Although I certainly learned a lot from my academics here, I learned even more outside of the classroom.  I learned that in India, plans are never 100 percent sure until they actually happen, and even then you never know; I learned that there is a lot of hawking here, of two kinds: hawking goods, and hawking spit; and I learned about certain foods giving you “the heat,” an ayurvedic concept that people use to explain ailments ranging from boils to digestion troubles. 

I have grown accustomed to so many things that are part of daily life here.  I am used to people’s syntax and accents in English, when they say things like “Have you reached?” to inquire whether you have gotten to your home, and when they give compliments such as “You are looking too nice;” I am used to the theme songs of Aji’s favorite Marathi TV serials; I am used to the onion seller’s loud, nasal cry as he roams around the neighborhood selling goods; I am used to billboards with Kareena Kapoor, Aamir Khan, or Mahesh Babu endorsing a product; and I am used to wearing Indian dress, keeping covered up even when it’s 110 degrees Fahrenheit. 

As I prepare to leave, mentally and physically, I know that I will miss many things about India.  There are things that I have identified that I will miss: fresh sugar cane juice; delicious mangoes (it is finally mango season!); cute cows, buffalo, goats, dogs, and pigs in the street; my host mom’s dosa; the lovely friends I have made here; and people’s understanding that we do not control everything in the world.  I’m sure that when I am in the U.S., I will also realize that I miss other things.  Perhaps I will miss the noises, sounds, and smells.  Maybe I will miss negotiating the price of an auto ride, or navigating the busy street. 

I am currently trying to prepare myself for my return home and the reverse culture shock I have been warned about, yet I am simultaneously wary of unnecessarily worrying in advance about the transition.  I am looking forward to many things about returning home.  I am excited to sleep in my bed, to be physically much more comfortable, to see my boyfriend and my friends at school, and to eat my father’s cheesebread and my mother’s chocolate-chip waffles.  But I am also scared.  I am scared of losing the skills I’ve learned in India; scared that having idealized the things I miss about the U.S., I will have a hard time experiencing reality; and scared of not feeling at home in my home country.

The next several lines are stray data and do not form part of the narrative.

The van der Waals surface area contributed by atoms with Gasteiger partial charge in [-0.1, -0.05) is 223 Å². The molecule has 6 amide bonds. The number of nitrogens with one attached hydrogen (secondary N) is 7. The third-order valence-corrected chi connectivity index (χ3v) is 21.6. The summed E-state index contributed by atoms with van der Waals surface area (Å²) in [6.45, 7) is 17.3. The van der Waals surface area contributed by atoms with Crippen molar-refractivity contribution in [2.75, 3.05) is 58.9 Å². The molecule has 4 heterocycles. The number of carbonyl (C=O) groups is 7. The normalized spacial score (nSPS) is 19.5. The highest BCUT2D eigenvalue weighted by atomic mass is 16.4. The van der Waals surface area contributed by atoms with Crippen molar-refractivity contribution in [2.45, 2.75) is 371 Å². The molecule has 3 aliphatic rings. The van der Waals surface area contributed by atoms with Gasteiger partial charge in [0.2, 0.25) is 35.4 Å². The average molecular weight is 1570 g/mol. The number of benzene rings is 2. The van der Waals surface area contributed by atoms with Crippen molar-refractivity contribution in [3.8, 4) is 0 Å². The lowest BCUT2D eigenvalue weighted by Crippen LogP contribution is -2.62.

I know that whatever my transition is like, I am lucky to have friends and family who will support me.  And as I try to balance thinking about coming home with being fully present in my last week in India, I am grateful for all of the experiences I have had this semester.  It was a challenging, exciting experience for me, and I am very glad I chose to live here.

I hope that some day soon, I can return to this vibrant, maddening, exciting, beautiful, fascinating country.  For now, I will travel to Darjeeling with Iris, come back to Hyderabad and pack up, and leave early next Monday morning, one week from now.

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“Is this what hell feels like?”

Disclaimer:  The following blog post may seem like a whiny rant.  That is because it is basically a whiny rant.  I recognize that I am an extremely privileged individual, and that many people in India, and in the rest of the world, sleep in far worse conditions than I did last night.  I ask you to please suspend your judgment of me while reading this (including the less politically correct bits)!

I have written about difficulties sleeping before, in my blogpost about “night noises.”  More recently, the neighbors across the street had wedding celebrations that lasted for six nights; you haven’t really lived life until you’ve been woken at 4 a.m. to the sound of loud drums and a badly-played horn.  Once I realized that it was a wedding, not a marching band sacrificing a bleating goat, I put my pillow over my head and tried to fall back to sleep. 

Lately, the heat, not the noise, keeps me awake at night.  Last night was my least favorite night since I have been in India.  Iris and I each got around 2 or 3 hours of sleep total.